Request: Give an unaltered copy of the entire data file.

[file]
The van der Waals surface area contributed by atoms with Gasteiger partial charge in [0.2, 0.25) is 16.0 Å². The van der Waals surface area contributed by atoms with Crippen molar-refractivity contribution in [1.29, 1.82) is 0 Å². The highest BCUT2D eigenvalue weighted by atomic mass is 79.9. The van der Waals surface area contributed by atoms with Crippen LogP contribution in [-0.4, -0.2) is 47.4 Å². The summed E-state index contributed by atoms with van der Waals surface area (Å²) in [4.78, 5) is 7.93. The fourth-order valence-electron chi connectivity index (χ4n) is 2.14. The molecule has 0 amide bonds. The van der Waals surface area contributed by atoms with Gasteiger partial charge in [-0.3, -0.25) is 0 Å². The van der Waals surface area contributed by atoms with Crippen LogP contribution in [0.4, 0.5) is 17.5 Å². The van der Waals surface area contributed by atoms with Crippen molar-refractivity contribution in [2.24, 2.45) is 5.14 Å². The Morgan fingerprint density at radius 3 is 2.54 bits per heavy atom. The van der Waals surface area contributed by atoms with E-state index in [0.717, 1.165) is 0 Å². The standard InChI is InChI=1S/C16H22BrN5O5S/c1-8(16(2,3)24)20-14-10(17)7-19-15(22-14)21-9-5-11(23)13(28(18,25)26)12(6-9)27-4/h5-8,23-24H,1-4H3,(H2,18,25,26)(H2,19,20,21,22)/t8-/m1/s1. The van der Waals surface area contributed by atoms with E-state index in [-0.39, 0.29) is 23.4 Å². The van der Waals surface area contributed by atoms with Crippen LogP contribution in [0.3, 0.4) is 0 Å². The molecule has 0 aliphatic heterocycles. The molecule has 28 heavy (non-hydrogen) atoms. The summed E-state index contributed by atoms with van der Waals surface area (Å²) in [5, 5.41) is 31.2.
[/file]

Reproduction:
The van der Waals surface area contributed by atoms with Gasteiger partial charge in [0.2, 0.25) is 16.0 Å². The van der Waals surface area contributed by atoms with Crippen molar-refractivity contribution in [1.29, 1.82) is 0 Å². The highest BCUT2D eigenvalue weighted by atomic mass is 79.9. The van der Waals surface area contributed by atoms with Crippen LogP contribution in [-0.4, -0.2) is 47.4 Å². The summed E-state index contributed by atoms with van der Waals surface area (Å²) in [4.78, 5) is 7.93. The fourth-order valence-electron chi connectivity index (χ4n) is 2.14. The molecule has 0 amide bonds. The van der Waals surface area contributed by atoms with Gasteiger partial charge in [-0.3, -0.25) is 0 Å². The van der Waals surface area contributed by atoms with Crippen LogP contribution in [0.4, 0.5) is 17.5 Å². The van der Waals surface area contributed by atoms with Crippen molar-refractivity contribution in [2.24, 2.45) is 5.14 Å². The Morgan fingerprint density at radius 3 is 2.54 bits per heavy atom. The van der Waals surface area contributed by atoms with E-state index in [0.717, 1.165) is 0 Å². The standard InChI is InChI=1S/C16H22BrN5O5S/c1-8(16(2,3)24)20-14-10(17)7-19-15(22-14)21-9-5-11(23)13(28(18,25)26)12(6-9)27-4/h5-8,23-24H,1-4H3,(H2,18,25,26)(H2,19,20,21,22)/t8-/m1/s1. The van der Waals surface area contributed by atoms with E-state index in [-0.39, 0.29) is 23.4 Å². The van der Waals surface area contributed by atoms with Crippen LogP contribution in [0.3, 0.4) is 0 Å². The molecule has 0 aliphatic heterocycles. The molecule has 28 heavy (non-hydrogen) atoms. The summed E-state index contributed by atoms with van der Waals surface area (Å²) in [5, 5.41) is 31.2.